Some exciting things are happening with the Church of the Nazarene on the island of Curacao. This work was begun a few years back, but has just recently been officially recognized by the denomination, which is an important milestone. We realized that readers of this blog may have not heard of the origins of the Church’s ministry in this Dutch-speaking country in the Caribbean. So, without further ado, we present to you an article that was originally published in NCN News:
Nazarene presence officially recognized in Curaçao
Jonathan and Lissett Petrus moved from the Netherlands to the island of Curaçao for work. It was during this time that they felt God leading them to Christian ministry. A couple years later they began partnering with Nazarene churches from the United States to minister to the people of Curaçao.
Curaçao, one of the “ABC islands” —Aruba, Bonaire, and Curaçao—on the north coast of Venezuela, is being introduced to the Church of the Nazarene. This is a story of new beginnings, for a country, for a young pastor and his team of church planters, and for an American pastor and his local church.
In 2010, the leadership of the newly-constructed Mesoamerica Region—formed out of the Mexico, Central America, and Caribbean Regions—took a hard look at itself. What they learned presented a challenge: the witness of the Church of the Nazarene was the weakest in the areas with the most population. Fifty-eight percent of the population of the region lives in 169 large cities and islands, but only 28 percent of the church membership is in those areas. This called for fresh thinking and a new strategy.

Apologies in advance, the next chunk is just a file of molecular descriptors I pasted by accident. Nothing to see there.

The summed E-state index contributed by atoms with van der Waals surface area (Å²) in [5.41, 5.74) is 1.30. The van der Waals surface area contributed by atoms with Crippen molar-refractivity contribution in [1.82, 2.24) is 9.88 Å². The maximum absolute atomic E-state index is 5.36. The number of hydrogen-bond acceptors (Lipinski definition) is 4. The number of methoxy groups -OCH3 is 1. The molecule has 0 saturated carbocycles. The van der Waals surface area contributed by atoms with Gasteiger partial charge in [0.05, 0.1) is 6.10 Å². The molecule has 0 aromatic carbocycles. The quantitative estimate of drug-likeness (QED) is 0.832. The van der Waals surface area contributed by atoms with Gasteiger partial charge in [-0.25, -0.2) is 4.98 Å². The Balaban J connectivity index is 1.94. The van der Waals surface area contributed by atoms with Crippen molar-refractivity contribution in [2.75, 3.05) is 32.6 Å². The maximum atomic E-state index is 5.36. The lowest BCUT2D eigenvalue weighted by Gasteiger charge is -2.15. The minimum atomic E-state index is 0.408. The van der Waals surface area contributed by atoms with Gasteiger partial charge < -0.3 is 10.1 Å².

Hope springs from another factor. Across the region, a revival is occurring, with youth and young adults experiencing a call to missions. “We don’t need to rely only upon missionaries coming from North America,” they are saying. “Let us carry the gospel into these new areas.”
The Genesis Project is the region’s response. Twenty-eight large population centers are targeted to receive teams of four missionaries each by 2020. Missionaries Scott and Emily Armstrong in the Dominican Republic was named to develop the strategy and a training program.
The Dutch island of Curaçao presents its own challenge. The high cost of living makes it difficult for missionaries from Mexico or other parts of the region to live there. Yet, its diverse population of 150,000 needs the gospel. There are some 80 Protestant churches on the island, nearly all of them with memberships below 50. No Dutch-speaking evangelical church is proclaiming the message of heart holiness.
An international team is responding to this challenge with a strategy for planting a new Nazarene church on the island. Through divine orchestration, a team has come together to open the Church of the Nazarene in Curaçao: Kevin Hardy, pastor of Crossroads Church of the Nazarene in Ellicot City, Maryland Larry Orwig, Nazarene Missions International president at Crossroads Richard and Karen Brash, members at Crossroads, and sensing a call to full-time ministry Jonathan and Lissett Petrus: Young Dutch immigrants with a calling Scott Armstrong, missionary responsible for development and implementing Genesis in Mesoamerica Region.
To find out more about this extraordinary story go to nazarene.org/generosity, and let’s keep praying that God continue to open doors where the church is not yet.